30 December 2010

A Crossroads for Magazines


If publishers are looking to the iPad to help revive (or extend) magazine sales, recent figures released by the Audit Bureau of Circulations (ABC) aren't good news. While not all magazines that are available on the iPad release their digital single-issue sales to the ABC, those that do all show a significant year-end drop.
WWD reports that Vanity Fair sold 8,700 digital editions of its November issue, down from an average of about 10,500 for the previous three months. Glamour sold 4,300 digital copies in September, but sales fell by 20% in October and then another 20% to 2,775 in November. GQ's November edition sold 11,000 copies, its worst sales figures since the iPad was released.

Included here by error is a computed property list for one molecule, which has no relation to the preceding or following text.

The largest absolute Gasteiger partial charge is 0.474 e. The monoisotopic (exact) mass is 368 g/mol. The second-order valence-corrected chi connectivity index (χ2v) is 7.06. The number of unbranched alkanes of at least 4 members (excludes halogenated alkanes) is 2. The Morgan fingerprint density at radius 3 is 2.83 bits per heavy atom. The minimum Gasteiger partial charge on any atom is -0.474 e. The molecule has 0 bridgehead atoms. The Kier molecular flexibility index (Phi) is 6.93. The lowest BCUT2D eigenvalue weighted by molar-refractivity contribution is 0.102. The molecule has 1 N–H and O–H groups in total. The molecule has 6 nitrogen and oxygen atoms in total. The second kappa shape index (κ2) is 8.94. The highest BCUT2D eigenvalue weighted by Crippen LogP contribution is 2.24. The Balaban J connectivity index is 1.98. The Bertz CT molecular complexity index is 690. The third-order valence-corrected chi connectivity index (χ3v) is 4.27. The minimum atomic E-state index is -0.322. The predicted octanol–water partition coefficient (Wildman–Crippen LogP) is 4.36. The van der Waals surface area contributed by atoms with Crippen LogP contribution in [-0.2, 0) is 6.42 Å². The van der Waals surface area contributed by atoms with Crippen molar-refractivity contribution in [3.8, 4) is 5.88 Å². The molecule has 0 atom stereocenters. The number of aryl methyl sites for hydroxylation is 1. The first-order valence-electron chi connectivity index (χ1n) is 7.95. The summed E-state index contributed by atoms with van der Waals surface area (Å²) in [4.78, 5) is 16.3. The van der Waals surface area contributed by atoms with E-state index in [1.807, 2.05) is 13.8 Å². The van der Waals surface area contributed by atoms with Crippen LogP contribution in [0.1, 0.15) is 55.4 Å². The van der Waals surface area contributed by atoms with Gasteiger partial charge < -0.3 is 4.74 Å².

Magazine companies are at a crossroads, the same one that was faced years ago by newspapers.  Magazines are more fortunate than newspapers, in that they are far more niche and focused.  Newspapers are about what is recent; magazines are about analysis.  As such, it isn’t a huge deal that their stories and features aren’t up-to-the-minute.

However, they are becoming increasingly irrelevant, since most of their content can be found for free online, especially since celebrities are generally tending to connect directly with fans through social media.  What these magazines need to do is eliminate print editions, negotiate product exclusivity (with Apple, Amazon, etc.), and sell ad space to generate revenue.  Eliminating print leads to a significant reduction in price, product exclusivity allows them to get device manufacturers to subsidize their product.  They already sell ads, so they can continue to do so.  Actually, offering interactive ads could lead to higher ad revenue, which would be a bonus.

It’s nearly impossible to compete with free content, so magazines should embrace the change and make it theirs.  Everyone will benefit.

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